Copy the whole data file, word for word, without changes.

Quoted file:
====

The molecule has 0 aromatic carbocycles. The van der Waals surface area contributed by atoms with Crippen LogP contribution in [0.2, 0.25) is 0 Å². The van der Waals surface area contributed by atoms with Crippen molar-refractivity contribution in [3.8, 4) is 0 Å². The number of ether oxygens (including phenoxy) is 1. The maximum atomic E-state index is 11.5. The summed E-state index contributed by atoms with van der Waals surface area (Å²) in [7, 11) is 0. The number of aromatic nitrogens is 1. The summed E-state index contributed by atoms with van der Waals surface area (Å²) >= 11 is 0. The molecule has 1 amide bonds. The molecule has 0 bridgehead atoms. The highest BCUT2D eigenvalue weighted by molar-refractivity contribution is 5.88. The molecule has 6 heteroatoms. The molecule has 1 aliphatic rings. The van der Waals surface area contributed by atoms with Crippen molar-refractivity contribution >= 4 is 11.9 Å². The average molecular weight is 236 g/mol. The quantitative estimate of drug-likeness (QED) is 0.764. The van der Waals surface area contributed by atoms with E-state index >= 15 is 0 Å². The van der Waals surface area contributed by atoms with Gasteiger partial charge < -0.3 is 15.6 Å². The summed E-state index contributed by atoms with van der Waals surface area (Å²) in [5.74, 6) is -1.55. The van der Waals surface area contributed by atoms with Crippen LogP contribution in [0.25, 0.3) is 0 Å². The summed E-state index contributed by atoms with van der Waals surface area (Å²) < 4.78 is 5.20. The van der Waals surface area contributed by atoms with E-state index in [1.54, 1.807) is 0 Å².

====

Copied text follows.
The molecule has 0 aromatic carbocycles. The van der Waals surface area contributed by atoms with Crippen LogP contribution in [0.2, 0.25) is 0 Å². The van der Waals surface area contributed by atoms with Crippen molar-refractivity contribution in [3.8, 4) is 0 Å². The number of ether oxygens (including phenoxy) is 1. The maximum atomic E-state index is 11.5. The summed E-state index contributed by atoms with van der Waals surface area (Å²) in [7, 11) is 0. The number of aromatic nitrogens is 1. The summed E-state index contributed by atoms with van der Waals surface area (Å²) >= 11 is 0. The molecule has 1 amide bonds. The molecule has 0 bridgehead atoms. The highest BCUT2D eigenvalue weighted by molar-refractivity contribution is 5.88. The molecule has 6 heteroatoms. The molecule has 1 aliphatic rings. The van der Waals surface area contributed by atoms with Crippen molar-refractivity contribution >= 4 is 11.9 Å². The average molecular weight is 236 g/mol. The quantitative estimate of drug-likeness (QED) is 0.764. The van der Waals surface area contributed by atoms with E-state index >= 15 is 0 Å². The van der Waals surface area contributed by atoms with Gasteiger partial charge < -0.3 is 15.6 Å². The summed E-state index contributed by atoms with van der Waals surface area (Å²) in [5.74, 6) is -1.55. The van der Waals surface area contributed by atoms with Crippen LogP contribution in [0.25, 0.3) is 0 Å². The summed E-state index contributed by atoms with van der Waals surface area (Å²) < 4.78 is 5.20. The van der Waals surface area contributed by atoms with E-state index in [1.54, 1.807) is 0 Å².